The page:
Since beginning my VA business over a year ago, I’ve been fortunate enough to not have to search too hard to find new clients. I have clients who refer me regularly as well as non-clients who are aware of my skills and reputation as a VA. There have been a few times however, when someone was referred to me that I could not help. Mostly because the person who did the referring just assumed that I would be able to help but for one reason or another, it wasn’t a good fit. The following are some guidelines to follow before referring your VA (or a VA you know and trust) to your network.

How Well Do You Really Know the VA?
If it is your VA you are referring, then you probably know her work quite well and what she is capable of doing. You know her character, her level of professionalism and the kinds of people she enjoys working with. If the VA is not someone you work with but perhaps you’ve interacted with her personally or you’ve seen her name come up on more than one occasion, take a few minutes to find out more about her. You can do this quickly by checking out her website. Pay attention to her bio, her services offered and what her rates are. These are all very important when passing along referrals. You can also check out her Twitter or Facebook page and see how she interacts with others. Ask yourself if she is someone you would use as a VA before passing her name along to someone else.

What is Her Specialty?
Many VAs offer a broad spectrum of services while others specialize in certain areas. For example, I specialize in working with women entrepreneurs in the area of marketing. Do I have male clients? Yes. Do I offer other services besides marketing? Yes but these are my preference. I make my list of services readily available on my website so that anyone can see what I offer. Although I know how to do many more things that are not on the list, I choose not to list them there simply because I don’t enjoy doing them.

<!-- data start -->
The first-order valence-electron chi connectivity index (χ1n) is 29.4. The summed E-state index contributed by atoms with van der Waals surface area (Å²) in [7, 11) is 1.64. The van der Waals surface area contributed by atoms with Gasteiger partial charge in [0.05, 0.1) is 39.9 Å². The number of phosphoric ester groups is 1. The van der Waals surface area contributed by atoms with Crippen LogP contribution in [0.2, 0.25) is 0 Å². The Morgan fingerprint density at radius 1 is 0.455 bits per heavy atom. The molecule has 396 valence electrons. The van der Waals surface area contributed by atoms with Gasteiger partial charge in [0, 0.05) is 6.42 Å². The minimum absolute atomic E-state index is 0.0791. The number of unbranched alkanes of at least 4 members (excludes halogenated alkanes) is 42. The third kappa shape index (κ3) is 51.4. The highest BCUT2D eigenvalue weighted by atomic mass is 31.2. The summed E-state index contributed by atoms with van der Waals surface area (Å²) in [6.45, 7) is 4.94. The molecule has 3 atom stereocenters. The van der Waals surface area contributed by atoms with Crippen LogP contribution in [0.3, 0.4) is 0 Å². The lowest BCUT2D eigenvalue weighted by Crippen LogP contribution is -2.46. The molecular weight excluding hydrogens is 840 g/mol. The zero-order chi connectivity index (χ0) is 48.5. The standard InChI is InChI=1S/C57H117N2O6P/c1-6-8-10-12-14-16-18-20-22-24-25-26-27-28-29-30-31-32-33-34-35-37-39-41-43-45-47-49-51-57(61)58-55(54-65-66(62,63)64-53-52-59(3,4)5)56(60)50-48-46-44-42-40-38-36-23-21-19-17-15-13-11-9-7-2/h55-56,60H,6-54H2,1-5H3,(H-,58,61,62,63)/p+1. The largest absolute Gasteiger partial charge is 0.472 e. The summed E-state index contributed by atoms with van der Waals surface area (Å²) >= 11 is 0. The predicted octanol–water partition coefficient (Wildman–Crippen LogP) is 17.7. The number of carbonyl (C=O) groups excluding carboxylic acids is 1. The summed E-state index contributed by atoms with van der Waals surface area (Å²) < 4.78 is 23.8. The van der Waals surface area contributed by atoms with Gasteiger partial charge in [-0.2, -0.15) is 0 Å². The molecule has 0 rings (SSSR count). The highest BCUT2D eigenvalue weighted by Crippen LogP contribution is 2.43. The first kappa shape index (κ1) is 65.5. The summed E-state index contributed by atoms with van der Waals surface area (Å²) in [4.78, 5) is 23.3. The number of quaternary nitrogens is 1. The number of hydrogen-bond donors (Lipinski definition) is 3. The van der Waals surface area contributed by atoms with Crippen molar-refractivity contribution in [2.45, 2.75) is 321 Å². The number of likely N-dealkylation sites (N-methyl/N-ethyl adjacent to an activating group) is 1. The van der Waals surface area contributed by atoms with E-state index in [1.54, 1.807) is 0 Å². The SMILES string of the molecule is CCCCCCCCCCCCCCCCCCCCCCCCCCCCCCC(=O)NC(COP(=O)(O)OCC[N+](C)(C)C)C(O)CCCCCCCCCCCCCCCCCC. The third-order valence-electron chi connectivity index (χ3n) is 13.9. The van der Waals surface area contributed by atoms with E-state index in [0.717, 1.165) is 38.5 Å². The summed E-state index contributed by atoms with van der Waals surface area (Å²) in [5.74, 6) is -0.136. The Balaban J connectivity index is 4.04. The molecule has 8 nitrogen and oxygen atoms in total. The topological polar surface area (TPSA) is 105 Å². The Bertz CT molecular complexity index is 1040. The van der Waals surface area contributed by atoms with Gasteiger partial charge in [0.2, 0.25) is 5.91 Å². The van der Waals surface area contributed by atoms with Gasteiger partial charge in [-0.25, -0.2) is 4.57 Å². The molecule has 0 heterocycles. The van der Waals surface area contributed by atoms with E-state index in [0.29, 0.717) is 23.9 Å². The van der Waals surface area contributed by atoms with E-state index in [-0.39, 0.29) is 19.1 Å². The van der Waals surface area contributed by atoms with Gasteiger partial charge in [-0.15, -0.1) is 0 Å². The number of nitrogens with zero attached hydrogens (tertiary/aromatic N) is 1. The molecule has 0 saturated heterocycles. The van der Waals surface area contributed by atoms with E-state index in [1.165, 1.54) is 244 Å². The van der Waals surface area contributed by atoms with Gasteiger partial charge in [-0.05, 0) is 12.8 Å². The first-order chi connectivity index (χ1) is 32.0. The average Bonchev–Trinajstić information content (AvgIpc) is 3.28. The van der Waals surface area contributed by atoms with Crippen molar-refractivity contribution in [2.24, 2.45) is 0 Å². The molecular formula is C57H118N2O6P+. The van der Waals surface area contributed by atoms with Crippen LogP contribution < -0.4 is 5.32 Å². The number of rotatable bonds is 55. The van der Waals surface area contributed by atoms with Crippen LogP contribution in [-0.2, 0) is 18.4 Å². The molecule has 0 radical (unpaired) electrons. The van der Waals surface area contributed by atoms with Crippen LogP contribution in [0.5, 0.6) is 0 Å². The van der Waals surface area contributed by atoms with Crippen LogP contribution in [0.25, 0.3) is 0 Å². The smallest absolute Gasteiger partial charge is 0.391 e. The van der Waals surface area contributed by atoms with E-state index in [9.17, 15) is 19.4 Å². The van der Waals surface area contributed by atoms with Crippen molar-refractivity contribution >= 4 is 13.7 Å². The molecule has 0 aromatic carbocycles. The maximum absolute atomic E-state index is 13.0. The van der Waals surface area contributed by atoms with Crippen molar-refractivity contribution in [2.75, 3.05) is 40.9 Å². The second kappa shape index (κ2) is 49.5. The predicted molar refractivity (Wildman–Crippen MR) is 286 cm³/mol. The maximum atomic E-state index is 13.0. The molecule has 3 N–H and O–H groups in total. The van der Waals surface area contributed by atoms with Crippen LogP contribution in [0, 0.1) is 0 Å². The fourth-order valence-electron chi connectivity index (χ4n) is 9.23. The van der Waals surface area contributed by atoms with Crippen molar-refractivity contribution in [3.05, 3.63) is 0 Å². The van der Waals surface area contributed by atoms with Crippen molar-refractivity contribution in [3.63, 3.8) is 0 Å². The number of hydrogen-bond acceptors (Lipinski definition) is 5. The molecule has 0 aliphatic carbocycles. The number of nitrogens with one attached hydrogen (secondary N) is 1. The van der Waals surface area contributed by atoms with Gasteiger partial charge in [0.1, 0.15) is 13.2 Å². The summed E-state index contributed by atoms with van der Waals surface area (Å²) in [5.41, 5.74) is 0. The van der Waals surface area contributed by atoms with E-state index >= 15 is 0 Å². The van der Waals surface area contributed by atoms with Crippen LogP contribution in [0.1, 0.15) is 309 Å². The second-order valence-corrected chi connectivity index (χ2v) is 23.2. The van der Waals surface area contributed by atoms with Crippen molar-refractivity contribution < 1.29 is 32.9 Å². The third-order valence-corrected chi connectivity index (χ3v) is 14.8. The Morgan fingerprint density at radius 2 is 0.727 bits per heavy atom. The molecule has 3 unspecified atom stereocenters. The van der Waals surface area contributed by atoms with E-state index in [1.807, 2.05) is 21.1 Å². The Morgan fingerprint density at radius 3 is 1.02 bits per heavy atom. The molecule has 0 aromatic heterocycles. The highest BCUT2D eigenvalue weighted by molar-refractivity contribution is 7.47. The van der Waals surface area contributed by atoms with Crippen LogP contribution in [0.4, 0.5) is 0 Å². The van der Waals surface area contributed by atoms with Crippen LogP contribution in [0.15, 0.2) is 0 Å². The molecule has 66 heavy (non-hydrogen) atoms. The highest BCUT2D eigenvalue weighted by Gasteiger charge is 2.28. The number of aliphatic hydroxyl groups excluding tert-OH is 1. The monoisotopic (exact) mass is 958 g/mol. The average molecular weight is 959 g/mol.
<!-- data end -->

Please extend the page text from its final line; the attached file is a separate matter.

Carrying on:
Make sure you know the types of people the VA prefers to work with as well as her services before referring her. You don’t have to memorize the entire list of services she offers but a general knowledge is helpful. Recently someone was referred to me by someone I know, trust and admire. I was excited about the referral but when I asked in more detail what the person was looking for, it turned out to be a lot of technical related projects which is not something I offer. Could I have learned the things that she needed done? Sure but it’s not work I enjoy doing and it isn’t fair to her to try and figure it out when she needs it done right away. I ended up turning the client away but it’s a situation that could have been prevented if the person who referred me had dug a little deeper.

Does She Want to Be Referred?
I know that sounds a little odd, I mean who wouldn’t want more business right? But the truth is, the VA might have all the clients she wants or needs, or she may only be doing this part time while she takes care of her children and doesn’t want to work any more hours than she already is. Whatever the reason whether she is your VA or not, contact her and ask if she is accepting new clients at this time because you would love to send people her way.

As a VA I can say that a referral is the highest compliment to me and my business. It means people like what I do and what I am about. By following the simple guidelines above you can refer your VA with confidence and she’ll appreciate the fact that you took the time to learn more before making the referral.

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